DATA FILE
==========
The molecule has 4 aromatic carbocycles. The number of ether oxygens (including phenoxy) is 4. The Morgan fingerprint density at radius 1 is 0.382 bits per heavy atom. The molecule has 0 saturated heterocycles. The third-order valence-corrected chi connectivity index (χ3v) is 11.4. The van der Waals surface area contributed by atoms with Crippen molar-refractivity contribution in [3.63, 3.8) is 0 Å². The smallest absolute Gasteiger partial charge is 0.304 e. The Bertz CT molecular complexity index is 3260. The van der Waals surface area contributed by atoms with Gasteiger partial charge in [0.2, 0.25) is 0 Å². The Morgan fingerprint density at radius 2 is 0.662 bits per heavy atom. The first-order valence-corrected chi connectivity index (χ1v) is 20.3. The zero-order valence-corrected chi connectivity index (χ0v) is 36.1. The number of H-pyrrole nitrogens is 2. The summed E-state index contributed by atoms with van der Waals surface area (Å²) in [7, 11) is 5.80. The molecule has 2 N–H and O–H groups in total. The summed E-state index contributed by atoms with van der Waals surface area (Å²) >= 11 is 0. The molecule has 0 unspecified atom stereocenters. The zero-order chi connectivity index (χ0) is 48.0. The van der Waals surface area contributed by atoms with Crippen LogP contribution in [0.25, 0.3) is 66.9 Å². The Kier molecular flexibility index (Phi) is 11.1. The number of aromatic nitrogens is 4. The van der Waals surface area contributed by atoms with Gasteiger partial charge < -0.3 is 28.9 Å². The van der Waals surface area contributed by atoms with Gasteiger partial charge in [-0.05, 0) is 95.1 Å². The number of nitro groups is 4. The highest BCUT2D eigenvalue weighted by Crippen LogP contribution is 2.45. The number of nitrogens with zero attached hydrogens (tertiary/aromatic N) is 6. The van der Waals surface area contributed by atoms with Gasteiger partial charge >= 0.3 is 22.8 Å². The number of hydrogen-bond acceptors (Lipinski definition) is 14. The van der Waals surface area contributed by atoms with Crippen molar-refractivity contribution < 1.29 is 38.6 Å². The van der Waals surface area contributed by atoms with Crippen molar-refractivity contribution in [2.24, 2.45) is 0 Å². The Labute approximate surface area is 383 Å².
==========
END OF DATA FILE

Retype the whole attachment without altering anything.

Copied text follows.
The molecule has 4 aromatic carbocycles. The number of ether oxygens (including phenoxy) is 4. The Morgan fingerprint density at radius 1 is 0.382 bits per heavy atom. The molecule has 0 saturated heterocycles. The third-order valence-corrected chi connectivity index (χ3v) is 11.4. The van der Waals surface area contributed by atoms with Crippen molar-refractivity contribution in [3.63, 3.8) is 0 Å². The smallest absolute Gasteiger partial charge is 0.304 e. The Bertz CT molecular complexity index is 3260. The van der Waals surface area contributed by atoms with Gasteiger partial charge in [0.2, 0.25) is 0 Å². The Morgan fingerprint density at radius 2 is 0.662 bits per heavy atom. The first-order valence-corrected chi connectivity index (χ1v) is 20.3. The zero-order valence-corrected chi connectivity index (χ0v) is 36.1. The number of H-pyrrole nitrogens is 2. The summed E-state index contributed by atoms with van der Waals surface area (Å²) in [7, 11) is 5.80. The molecule has 2 N–H and O–H groups in total. The summed E-state index contributed by atoms with van der Waals surface area (Å²) >= 11 is 0. The molecule has 0 unspecified atom stereocenters. The zero-order chi connectivity index (χ0) is 48.0. The van der Waals surface area contributed by atoms with Crippen LogP contribution in [0.25, 0.3) is 66.9 Å². The Kier molecular flexibility index (Phi) is 11.1. The number of aromatic nitrogens is 4. The van der Waals surface area contributed by atoms with Gasteiger partial charge < -0.3 is 28.9 Å². The van der Waals surface area contributed by atoms with Gasteiger partial charge in [-0.05, 0) is 95.1 Å². The number of nitro groups is 4. The highest BCUT2D eigenvalue weighted by Crippen LogP contribution is 2.45. The number of nitrogens with zero attached hydrogens (tertiary/aromatic N) is 6. The van der Waals surface area contributed by atoms with Gasteiger partial charge >= 0.3 is 22.8 Å². The number of hydrogen-bond acceptors (Lipinski definition) is 14. The van der Waals surface area contributed by atoms with Crippen molar-refractivity contribution < 1.29 is 38.6 Å². The van der Waals surface area contributed by atoms with Crippen molar-refractivity contribution in [2.24, 2.45) is 0 Å². The Labute approximate surface area is 383 Å².